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Admiral David D. Porter, The Naval History of the Civil War., Chapter 2: bombardment and fall of Fort Sumter.--destruction of the Norfolk Navy Yard by the Federal officers. (search)
olk; others were sent to Hatteras Inlet, Ocracocke, Roanoke Island and other points in the sounds of North Carolina. Fifty-three of them were mounted at Port Royal, others at Fernandina and at the defences of New Orleans. They were met with at Fort Henry, Fort Donelson, Island No.10, Memphis, Vicksburg, Grand Gulf and Port Hudson. We found them up the Red River as far as the gunboats penetrated, and took possession of some of them on the cars at Duvall's Bluff, on White River, bound for Little Rock. They gave us a three hours hard fight at Arkansas Post, but in the end they all returned to their rightful owners, many of them indented with Union shot and not a few permanently disabled. Had it not been for the guns captured at Norfolk and Pensacola, the Confederates would have found it a difficult matter to arm their fortifications for at least a year after the breaking out of hostilities, at the expiration of which time they began to manufacture their own ordnance, and import it
Admiral David D. Porter, The Naval History of the Civil War., Chapter 25: capture of Fort Hindman or Arkansas Post. (search)
to the names, Seaman, Ordinary Seaman, Coal-heaver, Fireman, etc. These men were part of the crew and officers of the Confederate ram Ponchartrain, built at Little Rock, Ark., and the guns in the fort had been intended to form the battery of that vessel, which was destroyed by the enemy on hearing of the capture of Fort Hindman (Ast little affairs of the war, not so little either, for a very important post fell into our hands with 6,500 prisoners, and the destruction of a powerful ram at Little Rock, which could have caused the Federal Navy in the West a great deal of trouble, was ensured. In the battle, everything went on so smoothly, there were no mistruction was evacuated and the guns carried off in the steamer Blue wing, but these were recaptured at Duvall's Bluff, shipped in cars ready to be transported to Little Rock, the Confederates deserting the place. The railroad depot was destroyed by fire, all the rolling stock burned, and all the munitions of war placed on board the
Admiral David D. Porter, The Naval History of the Civil War., Chapter 30: (search)
rposes, where a strong shot was liable to send them to the bottom. After the loss of the Cincinnati, on which occasion Lieutenant Bache and his officers and men exhibited so much coolness and bravery, Bache was ordered to Command the Lexington. sister-ship to the Taylor, and one of the gun-boats that had braved the storm of battle at Belmont, Shiloh, Fort Henry, Donelson and Arkansas Post. The Confederates were again assembling in White River, where it was easy for them to get from Little Rock. Arkansas, and escape back again if attacked. Lieutenant-Commander Bache was ordered up White River to suppress these raiders, whose zeal and persistency seemed without limit. The great Confederate armies of the West appeared to have been divided into small bodies, which could move with greater celerity. The Lexington, Cricket and Marmora were the vessels comprising Lieutenant Bache's command. On the arrival of the expedition at Des Arc, it burned a large warehouse filled with Confe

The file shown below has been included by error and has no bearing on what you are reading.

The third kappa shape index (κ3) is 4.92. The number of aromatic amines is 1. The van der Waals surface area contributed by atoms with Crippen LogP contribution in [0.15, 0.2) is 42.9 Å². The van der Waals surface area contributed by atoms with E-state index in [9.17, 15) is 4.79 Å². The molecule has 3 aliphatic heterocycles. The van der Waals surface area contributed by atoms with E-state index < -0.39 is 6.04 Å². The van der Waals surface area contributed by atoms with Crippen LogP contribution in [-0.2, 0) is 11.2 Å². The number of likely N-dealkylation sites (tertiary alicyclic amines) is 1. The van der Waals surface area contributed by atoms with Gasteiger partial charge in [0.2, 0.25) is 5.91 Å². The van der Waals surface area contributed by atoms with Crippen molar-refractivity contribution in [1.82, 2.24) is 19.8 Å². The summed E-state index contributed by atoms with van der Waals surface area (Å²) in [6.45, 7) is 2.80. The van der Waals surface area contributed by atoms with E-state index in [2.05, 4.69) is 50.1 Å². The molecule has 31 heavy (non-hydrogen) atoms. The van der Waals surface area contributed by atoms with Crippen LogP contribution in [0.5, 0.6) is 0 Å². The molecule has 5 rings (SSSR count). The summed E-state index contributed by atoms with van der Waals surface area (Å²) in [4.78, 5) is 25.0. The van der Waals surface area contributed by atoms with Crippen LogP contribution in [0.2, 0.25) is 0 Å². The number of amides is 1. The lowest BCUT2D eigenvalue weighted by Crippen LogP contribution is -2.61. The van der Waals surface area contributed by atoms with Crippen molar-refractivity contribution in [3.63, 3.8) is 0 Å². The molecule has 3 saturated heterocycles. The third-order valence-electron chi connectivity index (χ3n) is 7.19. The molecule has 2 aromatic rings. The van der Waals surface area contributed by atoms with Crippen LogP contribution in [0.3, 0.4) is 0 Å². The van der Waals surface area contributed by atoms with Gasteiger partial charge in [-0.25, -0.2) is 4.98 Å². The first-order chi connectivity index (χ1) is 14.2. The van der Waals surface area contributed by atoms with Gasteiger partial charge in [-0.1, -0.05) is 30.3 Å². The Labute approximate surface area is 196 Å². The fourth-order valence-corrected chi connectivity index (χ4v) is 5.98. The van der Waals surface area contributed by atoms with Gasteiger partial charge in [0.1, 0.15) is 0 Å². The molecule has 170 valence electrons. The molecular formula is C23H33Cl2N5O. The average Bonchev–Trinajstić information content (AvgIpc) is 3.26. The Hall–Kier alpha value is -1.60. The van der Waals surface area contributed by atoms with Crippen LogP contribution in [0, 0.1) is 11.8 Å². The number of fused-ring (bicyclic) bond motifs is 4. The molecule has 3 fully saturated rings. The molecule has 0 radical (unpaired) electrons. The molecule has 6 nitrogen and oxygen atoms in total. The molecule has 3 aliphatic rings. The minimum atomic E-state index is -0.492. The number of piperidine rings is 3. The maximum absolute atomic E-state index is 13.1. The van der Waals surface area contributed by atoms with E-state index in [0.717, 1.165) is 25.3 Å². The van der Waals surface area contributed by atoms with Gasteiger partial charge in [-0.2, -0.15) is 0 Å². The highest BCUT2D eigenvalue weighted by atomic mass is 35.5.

Admiral David D. Porter, The Naval History of the Civil War., Chapter 41: the Red River expedition, under Major-General N. P. Banks, assisted by the Navy under Rear-Admiral David D. Porter. (search)
alleck had determined to send an army into Arkansas under General Steele. This force reached Little Rock early in March, and, after providing themselves with stores and munitions of war. departed frand fall back. On the night of April 26th the army crossed the Washita and marched towards Little Rock, by way of Princeton and Jenkins' Ferry, on the Sabine. On the 27th, a pontoon bridge was thrown across the Sabine at the latter point, and the army reached Little Rock, and it was learned that General Fagan, with fourteen pieces of artillery and a large force of infantry, was moving up the river to attack Little Rock. The combined forces of Confederates, under Price, made the attack, and were repulsed with great slaughter, losing a large part of their artillery and munitions of waraval dispatch steamers down the Red River, up the Mississippi and Arkansas Rivers, thence via Little Rock to Camden, Arkansas, a distance of over five hundred miles. A messenger was sent accordingly,
Admiral David D. Porter, The Naval History of the Civil War., Chapter 43: operations of the Mississippi squadron, under Admiral Porter, after the Red River expedition. (search)
h the muster-roll of said company, as above prescribed. Approved October 13th, 1862. [Extract.] Special orders no. 135. Headquarters District of Arkansas, Little Rock, August 18, 1863. * * * * * * * VI.--Thomas E. Courtenay, Esq., is, by direction of the Lieutenant-General commanding the department of trans-Mississippi, a0 wounded men. Most of the crew of the unfortunate Queen City were picked up along the river and distributed among the other vessels. The enemy retired towards Little Rock and did not trouble the gun-boats again for some time. The flotilla had sixteen men wounded, two of whom died the next day. We have nothing to say against teasily overcome the Queen City that he thought he could do the same with the rest. The result of the fight was that General Steele followed the enemy to Little Rock, Arkansas, on which place General Marmaduke had intended to make a raid; and the Confederates, finding that they could not assemble on the banks of the White River w